The portfolio of cytokines is key to the function of macrophages as sentries of the innate immune system as well as being critical for the transition from innate to adaptive immunity. Cytokine bias is critical in the fate of macrophages into a continuum of inflammatory to anti-inflammatory macrophages. Due to advances in the field of toxicology, increasingly advanced multi-cellular in vitro safety assessment models are being developed in order to allow for a better predication of potential adverse effects in humans with many of these models include a macrophage population. The selection of the correct macrophage cells in these advanced in vitro models is critical for a physiologically relevant and realistic immune response. In this study we investigated cytokine response profile (IL1-β, IL6, IL10 and TNF-α) of activated and non-activated THP-1 (immortalized monocyte-like cell line), primary human Kupffer cells (liver resident macrophages) and human primary peripheral blood mononuclear cells following exposure of a panel of nanomaterials or ethanol. The data demonstrated that the THP-1 cell line are not great cytokine producers. The PBMC appear to be a good in vitro surrogate for circulating/pro-inflammatory macrophages but are not a suitable replacement for Kupffer cells. The findings from this study highlight the necessity for the selection of appropriate macrophages populations to meet the specific physiological requirements of in vitro experiment.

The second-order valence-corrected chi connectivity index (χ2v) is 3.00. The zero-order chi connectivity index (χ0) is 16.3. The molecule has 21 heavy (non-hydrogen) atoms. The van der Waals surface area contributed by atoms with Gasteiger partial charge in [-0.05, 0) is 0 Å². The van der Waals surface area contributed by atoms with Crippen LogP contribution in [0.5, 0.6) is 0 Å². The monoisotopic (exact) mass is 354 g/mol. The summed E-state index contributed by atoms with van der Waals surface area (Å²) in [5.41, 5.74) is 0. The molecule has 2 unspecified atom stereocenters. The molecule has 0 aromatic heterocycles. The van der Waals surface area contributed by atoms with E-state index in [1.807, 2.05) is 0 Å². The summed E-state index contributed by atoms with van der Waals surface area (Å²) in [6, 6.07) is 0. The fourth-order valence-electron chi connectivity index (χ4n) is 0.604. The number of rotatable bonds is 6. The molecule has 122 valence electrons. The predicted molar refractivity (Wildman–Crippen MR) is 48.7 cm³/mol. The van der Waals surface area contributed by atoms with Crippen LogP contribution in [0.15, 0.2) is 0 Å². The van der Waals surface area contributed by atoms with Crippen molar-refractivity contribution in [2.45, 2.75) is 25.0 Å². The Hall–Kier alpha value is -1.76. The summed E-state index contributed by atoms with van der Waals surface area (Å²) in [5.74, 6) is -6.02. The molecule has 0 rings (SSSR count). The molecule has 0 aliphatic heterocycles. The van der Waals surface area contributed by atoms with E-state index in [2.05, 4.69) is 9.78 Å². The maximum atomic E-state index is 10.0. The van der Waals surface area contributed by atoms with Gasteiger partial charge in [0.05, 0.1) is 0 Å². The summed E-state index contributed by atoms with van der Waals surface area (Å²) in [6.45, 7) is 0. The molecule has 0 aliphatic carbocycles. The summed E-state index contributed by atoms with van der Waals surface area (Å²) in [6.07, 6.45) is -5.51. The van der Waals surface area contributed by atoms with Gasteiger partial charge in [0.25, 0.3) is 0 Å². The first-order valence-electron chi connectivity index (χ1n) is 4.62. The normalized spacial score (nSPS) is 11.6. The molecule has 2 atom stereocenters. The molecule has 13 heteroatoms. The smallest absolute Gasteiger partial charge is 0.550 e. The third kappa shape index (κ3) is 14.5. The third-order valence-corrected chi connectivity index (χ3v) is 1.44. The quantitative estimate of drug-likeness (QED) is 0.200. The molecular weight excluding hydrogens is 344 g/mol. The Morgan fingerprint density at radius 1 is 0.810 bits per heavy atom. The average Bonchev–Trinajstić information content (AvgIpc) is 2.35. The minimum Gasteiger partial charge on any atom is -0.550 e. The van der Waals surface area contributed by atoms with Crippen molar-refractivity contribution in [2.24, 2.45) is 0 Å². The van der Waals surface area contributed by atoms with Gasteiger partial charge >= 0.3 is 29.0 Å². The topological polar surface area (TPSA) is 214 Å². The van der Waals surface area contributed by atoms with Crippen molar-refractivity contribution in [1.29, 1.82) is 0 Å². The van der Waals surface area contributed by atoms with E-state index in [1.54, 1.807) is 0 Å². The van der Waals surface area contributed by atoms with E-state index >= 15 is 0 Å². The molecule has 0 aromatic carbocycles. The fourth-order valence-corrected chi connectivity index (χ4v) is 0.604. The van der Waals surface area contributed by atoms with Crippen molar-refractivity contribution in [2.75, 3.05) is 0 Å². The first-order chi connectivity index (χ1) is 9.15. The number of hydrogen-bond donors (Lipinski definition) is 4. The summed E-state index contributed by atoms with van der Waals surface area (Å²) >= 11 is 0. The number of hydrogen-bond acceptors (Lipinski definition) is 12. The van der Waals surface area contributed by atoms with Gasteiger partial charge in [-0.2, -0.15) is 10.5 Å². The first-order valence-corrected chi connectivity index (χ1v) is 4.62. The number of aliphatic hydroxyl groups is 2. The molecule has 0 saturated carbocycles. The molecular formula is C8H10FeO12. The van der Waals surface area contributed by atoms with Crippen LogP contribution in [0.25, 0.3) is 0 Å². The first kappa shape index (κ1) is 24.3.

ASJC Scopus subject areas
- Biochemistry, Genetics and Molecular Biology(all)
- Agricultural and Biological Sciences(all)